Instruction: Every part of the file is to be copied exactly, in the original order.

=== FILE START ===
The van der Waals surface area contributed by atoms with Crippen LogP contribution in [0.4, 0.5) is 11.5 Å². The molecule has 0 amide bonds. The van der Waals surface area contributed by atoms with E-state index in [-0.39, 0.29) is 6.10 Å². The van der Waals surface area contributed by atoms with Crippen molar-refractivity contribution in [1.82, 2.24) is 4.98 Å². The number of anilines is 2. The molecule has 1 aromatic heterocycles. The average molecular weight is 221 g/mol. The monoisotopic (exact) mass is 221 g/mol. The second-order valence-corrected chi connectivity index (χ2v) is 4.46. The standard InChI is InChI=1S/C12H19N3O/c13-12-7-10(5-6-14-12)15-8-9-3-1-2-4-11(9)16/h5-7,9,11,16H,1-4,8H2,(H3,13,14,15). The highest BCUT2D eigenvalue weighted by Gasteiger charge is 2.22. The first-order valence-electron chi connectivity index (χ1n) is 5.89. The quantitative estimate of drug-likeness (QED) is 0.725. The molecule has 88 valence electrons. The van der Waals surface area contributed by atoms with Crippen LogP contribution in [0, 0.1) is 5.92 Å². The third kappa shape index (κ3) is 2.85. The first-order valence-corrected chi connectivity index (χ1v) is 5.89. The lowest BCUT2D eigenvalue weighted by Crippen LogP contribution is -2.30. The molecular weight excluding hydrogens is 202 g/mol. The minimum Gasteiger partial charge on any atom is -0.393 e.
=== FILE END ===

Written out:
The van der Waals surface area contributed by atoms with Crippen LogP contribution in [0.4, 0.5) is 11.5 Å². The molecule has 0 amide bonds. The van der Waals surface area contributed by atoms with E-state index in [-0.39, 0.29) is 6.10 Å². The van der Waals surface area contributed by atoms with Crippen molar-refractivity contribution in [1.82, 2.24) is 4.98 Å². The number of anilines is 2. The molecule has 1 aromatic heterocycles. The average molecular weight is 221 g/mol. The monoisotopic (exact) mass is 221 g/mol. The second-order valence-corrected chi connectivity index (χ2v) is 4.46. The standard InChI is InChI=1S/C12H19N3O/c13-12-7-10(5-6-14-12)15-8-9-3-1-2-4-11(9)16/h5-7,9,11,16H,1-4,8H2,(H3,13,14,15). The highest BCUT2D eigenvalue weighted by Gasteiger charge is 2.22. The first-order valence-electron chi connectivity index (χ1n) is 5.89. The quantitative estimate of drug-likeness (QED) is 0.725. The molecule has 88 valence electrons. The van der Waals surface area contributed by atoms with Crippen LogP contribution in [0, 0.1) is 5.92 Å². The third kappa shape index (κ3) is 2.85. The first-order valence-corrected chi connectivity index (χ1v) is 5.89. The lowest BCUT2D eigenvalue weighted by Crippen LogP contribution is -2.30. The molecular weight excluding hydrogens is 202 g/mol. The minimum Gasteiger partial charge on any atom is -0.393 e.